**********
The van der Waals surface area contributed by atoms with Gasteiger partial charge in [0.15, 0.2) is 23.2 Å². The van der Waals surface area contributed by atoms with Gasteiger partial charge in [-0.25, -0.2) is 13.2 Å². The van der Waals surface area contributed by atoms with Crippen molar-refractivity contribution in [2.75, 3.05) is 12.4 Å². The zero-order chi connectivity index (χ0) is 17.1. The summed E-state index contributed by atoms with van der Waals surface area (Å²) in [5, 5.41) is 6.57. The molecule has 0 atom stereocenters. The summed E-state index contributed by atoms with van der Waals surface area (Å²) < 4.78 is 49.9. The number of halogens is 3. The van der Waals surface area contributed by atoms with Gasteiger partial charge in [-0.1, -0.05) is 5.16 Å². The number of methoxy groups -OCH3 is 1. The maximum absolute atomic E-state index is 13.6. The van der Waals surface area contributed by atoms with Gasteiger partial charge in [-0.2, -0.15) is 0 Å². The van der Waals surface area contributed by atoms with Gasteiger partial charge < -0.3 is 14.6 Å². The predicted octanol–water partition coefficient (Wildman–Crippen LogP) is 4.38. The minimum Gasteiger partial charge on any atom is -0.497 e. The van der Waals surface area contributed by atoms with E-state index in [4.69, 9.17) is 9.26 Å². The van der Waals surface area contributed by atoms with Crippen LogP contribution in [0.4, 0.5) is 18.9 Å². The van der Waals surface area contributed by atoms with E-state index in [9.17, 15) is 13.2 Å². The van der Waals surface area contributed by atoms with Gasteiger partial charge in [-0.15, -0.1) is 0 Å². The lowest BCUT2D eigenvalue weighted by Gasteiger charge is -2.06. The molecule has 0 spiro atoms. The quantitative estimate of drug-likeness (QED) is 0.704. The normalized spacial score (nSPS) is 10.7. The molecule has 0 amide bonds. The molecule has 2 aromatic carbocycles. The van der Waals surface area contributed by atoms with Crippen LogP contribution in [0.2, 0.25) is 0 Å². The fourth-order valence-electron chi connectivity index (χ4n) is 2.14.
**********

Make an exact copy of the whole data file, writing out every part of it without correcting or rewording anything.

The van der Waals surface area contributed by atoms with Gasteiger partial charge in [0.15, 0.2) is 23.2 Å². The van der Waals surface area contributed by atoms with Gasteiger partial charge in [-0.25, -0.2) is 13.2 Å². The van der Waals surface area contributed by atoms with Crippen molar-refractivity contribution in [2.75, 3.05) is 12.4 Å². The zero-order chi connectivity index (χ0) is 17.1. The summed E-state index contributed by atoms with van der Waals surface area (Å²) in [5, 5.41) is 6.57. The molecule has 0 atom stereocenters. The summed E-state index contributed by atoms with van der Waals surface area (Å²) < 4.78 is 49.9. The number of halogens is 3. The van der Waals surface area contributed by atoms with Gasteiger partial charge in [-0.1, -0.05) is 5.16 Å². The number of methoxy groups -OCH3 is 1. The maximum absolute atomic E-state index is 13.6. The van der Waals surface area contributed by atoms with Gasteiger partial charge in [-0.2, -0.15) is 0 Å². The van der Waals surface area contributed by atoms with Gasteiger partial charge < -0.3 is 14.6 Å². The predicted octanol–water partition coefficient (Wildman–Crippen LogP) is 4.38. The minimum Gasteiger partial charge on any atom is -0.497 e. The van der Waals surface area contributed by atoms with E-state index in [4.69, 9.17) is 9.26 Å². The van der Waals surface area contributed by atoms with Crippen LogP contribution in [0.4, 0.5) is 18.9 Å². The van der Waals surface area contributed by atoms with E-state index in [9.17, 15) is 13.2 Å². The van der Waals surface area contributed by atoms with Gasteiger partial charge in [-0.15, -0.1) is 0 Å². The lowest BCUT2D eigenvalue weighted by Gasteiger charge is -2.06. The molecule has 0 spiro atoms. The quantitative estimate of drug-likeness (QED) is 0.704. The normalized spacial score (nSPS) is 10.7. The molecule has 0 amide bonds. The molecule has 2 aromatic carbocycles. The van der Waals surface area contributed by atoms with Crippen LogP contribution in [0.2, 0.25) is 0 Å². The fourth-order valence-electron chi connectivity index (χ4n) is 2.14.